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Ecumenical group works with Refugees in Italy

From left to right, the women leading Waldesian diaconal work in Palermo: Piera Buccellato, Safa Neji, Chiara Cianciolo, Concetta Randazzo, Rosaria Alleri, Floriana Madonia.  Photo: Marcelo Schneider/WCC
From left to right, the women leading Waldesian diaconal work in Palermo: Piera Buccellato, Safa Neji, Chiara Cianciolo, Concetta Randazzo, Rosaria Alleri, Floriana Madonia. Photo: Marcelo Schneider/WCC
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 Rich examples of the work promoted by member churches of the World Council of Churches (WCC) in Italy in assisting refugees and migrants, have been the highlight of the first days of WCC delegation visit to the region this week. The majority of the initiatives visited are led by women.

The World Council of Churches is an ecumenical partner supported by the Interdenominational Cooperation Fund apportionment, which enables United Methodists to share a presence and a voice in the activities of several national and worldwide ecumenical organizations.

The 2022 regional focus of the WCC Pilgrimage of Justice and Peace in 2022 is Europe. The visit is facilitated by the Churches’ Commission for Migrants in Europe and hosted by Federation of Protestant Churches in Italy.

The WCC delegation is led by Dr Agnes Abuom, moderator of the WCC central committee, and Torsten Moritz, general secretary of the Churches’ Commission for Migrants in Europe.

In Palermo, many different cultures live together, with people, histories, and nationalities from all over the world.

In this context, churches have always taken care of the poorest and most vulnerable people, often in neighborhoods with children at risk of school dropout, child migrants, women victims of trafficking, evicted persons, and people facing other grave challenges and injustices.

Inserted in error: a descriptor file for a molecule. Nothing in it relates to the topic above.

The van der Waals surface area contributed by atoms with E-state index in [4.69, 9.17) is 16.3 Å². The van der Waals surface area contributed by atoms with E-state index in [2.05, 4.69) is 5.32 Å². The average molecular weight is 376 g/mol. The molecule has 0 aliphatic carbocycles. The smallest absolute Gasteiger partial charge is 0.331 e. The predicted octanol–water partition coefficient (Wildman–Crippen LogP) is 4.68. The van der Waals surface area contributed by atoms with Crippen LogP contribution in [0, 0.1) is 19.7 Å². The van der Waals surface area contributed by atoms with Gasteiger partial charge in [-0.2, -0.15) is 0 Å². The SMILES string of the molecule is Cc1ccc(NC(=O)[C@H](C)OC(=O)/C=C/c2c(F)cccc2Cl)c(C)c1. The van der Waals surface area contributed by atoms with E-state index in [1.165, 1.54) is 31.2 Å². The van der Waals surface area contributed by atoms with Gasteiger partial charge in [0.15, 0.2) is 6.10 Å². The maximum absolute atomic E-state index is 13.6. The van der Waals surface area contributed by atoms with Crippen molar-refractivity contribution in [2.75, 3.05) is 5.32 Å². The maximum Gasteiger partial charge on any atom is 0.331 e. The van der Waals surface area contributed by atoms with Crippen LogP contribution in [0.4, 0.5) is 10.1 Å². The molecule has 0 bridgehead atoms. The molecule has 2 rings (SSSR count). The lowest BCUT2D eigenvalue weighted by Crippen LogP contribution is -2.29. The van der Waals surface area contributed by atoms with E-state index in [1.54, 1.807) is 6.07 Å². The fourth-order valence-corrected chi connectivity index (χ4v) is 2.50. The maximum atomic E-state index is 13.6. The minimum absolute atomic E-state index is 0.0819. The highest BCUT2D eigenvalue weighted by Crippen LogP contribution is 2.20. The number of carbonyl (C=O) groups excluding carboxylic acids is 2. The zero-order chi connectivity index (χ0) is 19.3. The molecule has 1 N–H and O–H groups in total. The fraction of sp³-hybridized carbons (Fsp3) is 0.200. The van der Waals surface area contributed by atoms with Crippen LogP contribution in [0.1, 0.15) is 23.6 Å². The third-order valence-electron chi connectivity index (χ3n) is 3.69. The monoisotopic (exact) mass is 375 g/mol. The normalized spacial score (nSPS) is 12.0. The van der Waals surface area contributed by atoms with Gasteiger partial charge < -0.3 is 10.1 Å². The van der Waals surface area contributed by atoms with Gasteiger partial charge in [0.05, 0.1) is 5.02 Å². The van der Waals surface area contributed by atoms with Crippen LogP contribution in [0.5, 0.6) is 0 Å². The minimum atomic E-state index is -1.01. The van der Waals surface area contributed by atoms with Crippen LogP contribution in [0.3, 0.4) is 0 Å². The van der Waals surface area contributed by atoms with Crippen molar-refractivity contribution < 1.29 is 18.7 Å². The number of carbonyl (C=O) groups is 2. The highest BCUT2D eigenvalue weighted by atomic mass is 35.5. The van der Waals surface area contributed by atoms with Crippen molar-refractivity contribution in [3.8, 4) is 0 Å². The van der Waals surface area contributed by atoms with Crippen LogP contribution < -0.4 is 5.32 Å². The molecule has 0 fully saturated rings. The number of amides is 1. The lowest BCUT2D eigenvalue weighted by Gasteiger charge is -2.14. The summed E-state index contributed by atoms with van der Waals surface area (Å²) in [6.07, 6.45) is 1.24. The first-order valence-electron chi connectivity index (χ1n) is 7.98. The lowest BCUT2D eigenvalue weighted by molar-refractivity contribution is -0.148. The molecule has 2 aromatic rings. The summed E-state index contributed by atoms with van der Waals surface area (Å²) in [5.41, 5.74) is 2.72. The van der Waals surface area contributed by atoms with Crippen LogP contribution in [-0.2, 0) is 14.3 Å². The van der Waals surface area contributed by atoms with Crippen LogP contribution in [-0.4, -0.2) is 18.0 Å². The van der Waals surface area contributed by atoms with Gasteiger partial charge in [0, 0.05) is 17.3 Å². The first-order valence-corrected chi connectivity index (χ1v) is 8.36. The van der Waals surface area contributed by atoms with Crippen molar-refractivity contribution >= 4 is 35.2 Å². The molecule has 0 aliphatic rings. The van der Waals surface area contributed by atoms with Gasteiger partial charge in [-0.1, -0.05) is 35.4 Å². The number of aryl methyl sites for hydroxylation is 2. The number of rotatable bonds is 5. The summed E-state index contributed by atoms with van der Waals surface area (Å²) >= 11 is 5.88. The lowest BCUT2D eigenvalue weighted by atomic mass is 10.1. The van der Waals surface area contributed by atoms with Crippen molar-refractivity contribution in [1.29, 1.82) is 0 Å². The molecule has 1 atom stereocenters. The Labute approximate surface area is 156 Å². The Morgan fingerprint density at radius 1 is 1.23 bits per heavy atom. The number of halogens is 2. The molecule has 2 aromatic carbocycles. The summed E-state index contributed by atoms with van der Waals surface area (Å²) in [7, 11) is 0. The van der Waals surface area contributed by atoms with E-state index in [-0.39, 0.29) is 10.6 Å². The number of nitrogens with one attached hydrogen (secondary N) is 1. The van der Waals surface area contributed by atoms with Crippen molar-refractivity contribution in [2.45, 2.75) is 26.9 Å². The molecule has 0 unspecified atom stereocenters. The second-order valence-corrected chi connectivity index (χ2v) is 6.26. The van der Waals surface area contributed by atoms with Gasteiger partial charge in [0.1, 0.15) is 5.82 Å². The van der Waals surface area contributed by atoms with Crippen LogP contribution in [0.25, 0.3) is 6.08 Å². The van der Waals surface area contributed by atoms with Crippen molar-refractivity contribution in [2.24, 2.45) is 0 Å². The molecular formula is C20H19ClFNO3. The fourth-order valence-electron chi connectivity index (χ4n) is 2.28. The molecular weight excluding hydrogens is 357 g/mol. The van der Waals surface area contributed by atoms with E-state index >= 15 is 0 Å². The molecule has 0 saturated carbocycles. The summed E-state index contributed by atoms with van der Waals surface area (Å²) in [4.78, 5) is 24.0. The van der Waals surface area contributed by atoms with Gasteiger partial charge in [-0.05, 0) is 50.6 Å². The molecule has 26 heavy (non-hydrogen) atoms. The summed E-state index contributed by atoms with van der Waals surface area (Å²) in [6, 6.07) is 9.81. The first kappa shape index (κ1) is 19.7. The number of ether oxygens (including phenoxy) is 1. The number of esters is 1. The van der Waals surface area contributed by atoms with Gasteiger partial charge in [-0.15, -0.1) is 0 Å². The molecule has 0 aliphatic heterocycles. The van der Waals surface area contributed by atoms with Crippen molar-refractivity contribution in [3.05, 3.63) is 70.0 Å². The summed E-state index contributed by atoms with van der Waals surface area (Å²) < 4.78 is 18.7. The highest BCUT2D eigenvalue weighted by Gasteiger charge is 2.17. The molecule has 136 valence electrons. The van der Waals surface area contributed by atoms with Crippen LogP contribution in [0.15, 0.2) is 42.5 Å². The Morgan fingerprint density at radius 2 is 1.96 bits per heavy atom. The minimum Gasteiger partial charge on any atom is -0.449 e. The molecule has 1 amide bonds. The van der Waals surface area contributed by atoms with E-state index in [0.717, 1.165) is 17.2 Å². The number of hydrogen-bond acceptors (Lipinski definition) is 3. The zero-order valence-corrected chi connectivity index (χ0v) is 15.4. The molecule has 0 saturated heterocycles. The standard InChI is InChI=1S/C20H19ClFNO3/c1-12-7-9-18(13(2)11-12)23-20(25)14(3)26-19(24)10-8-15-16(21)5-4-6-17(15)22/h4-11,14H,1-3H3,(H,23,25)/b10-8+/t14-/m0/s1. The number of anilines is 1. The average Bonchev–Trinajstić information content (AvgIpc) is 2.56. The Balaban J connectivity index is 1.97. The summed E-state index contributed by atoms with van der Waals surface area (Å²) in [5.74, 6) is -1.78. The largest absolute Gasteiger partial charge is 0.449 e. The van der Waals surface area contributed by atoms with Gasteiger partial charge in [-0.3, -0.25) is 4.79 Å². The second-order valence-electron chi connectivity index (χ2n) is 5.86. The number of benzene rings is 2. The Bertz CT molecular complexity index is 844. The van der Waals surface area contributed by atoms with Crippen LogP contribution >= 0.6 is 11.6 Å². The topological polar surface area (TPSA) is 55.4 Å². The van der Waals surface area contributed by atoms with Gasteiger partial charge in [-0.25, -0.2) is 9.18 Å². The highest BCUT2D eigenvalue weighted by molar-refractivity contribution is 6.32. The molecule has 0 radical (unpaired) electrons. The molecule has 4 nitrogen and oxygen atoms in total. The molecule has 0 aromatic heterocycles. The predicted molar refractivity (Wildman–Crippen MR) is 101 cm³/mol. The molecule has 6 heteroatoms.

Yulia Salaviova, from Ukraine, shares her testimony during the ecumenical vigil “Solidarity in Welcome, Justice and Peace” at the Palermo cathedral. On the left, Brother Guido Dotti, member of the WCC delegation visiting Italy.  Photo: Marcelo Schneider/WCC 
Yulia Salaviova, from Ukraine, shares her testimony during the ecumenical vigil “Solidarity in Welcome, Justice and Peace” at the Palermo cathedral. On the left, Brother Guido Dotti, member of the WCC delegation visiting Italy. Photo: Marcelo Schneider/WCC.

In May at the Waldensian Diaconal Centre, Centro Diaconale La Noce, in Palermo, the WCC delegation learned more about the church’s work on the right to housing and dignified hospitality to refugees.

The center also runs a local kindergarten, provides support for people with disabilities, and manages a guesthouse and convention center.

One of the initiatives under the umbrella of the center is Casa di Batja.  Floriana Madonia, director of Casa di Batja, a small reception center for women and child refugees placed in a secret location in the region, shared that the main goal of their work is to equip women to be integrated into the society. “Besides the legal assistance to help them to have a resident permit, learning Italian is an effective instrument in the process of building the women’s autonomy that can enable them to move their lives forward in a dignified way,” she said.

Another visit was to Pellegrino della Terra, an association that has been operating in Palermo since 1996 in the field of psycho-social assistance to protect and promote people’s fundamental rights, including the civil rights of foreigners, and to combat violence, particularly sexual exploitation of trafficked women.

Pellegrino della Terra has been providing psychological support to migrants, refugees and women victims of trafficking since 2000 through a listening center to help them escape exploitation. The association also accompanies people on an individualized path of socio-working reintegration.

In addition to starting training internships, the facility offers a recreational play area for children (95% of users are women, many of whom have children). In addition, Italian language courses for foreigners, collection and distribution of clothing, information, and territorial awareness are provided.

excerpt from a story on World Council of Churches website

One of seven apportioned giving opportunities of The United Methodist Church, the Interdenominational Cooperation Fund enables United Methodists to share a presence and a voice in the activities of several national and worldwide ecumenical organizations. Please encourage your leaders and congregations to support the Interdenominational Cooperation Fund apportionment at 100 percent.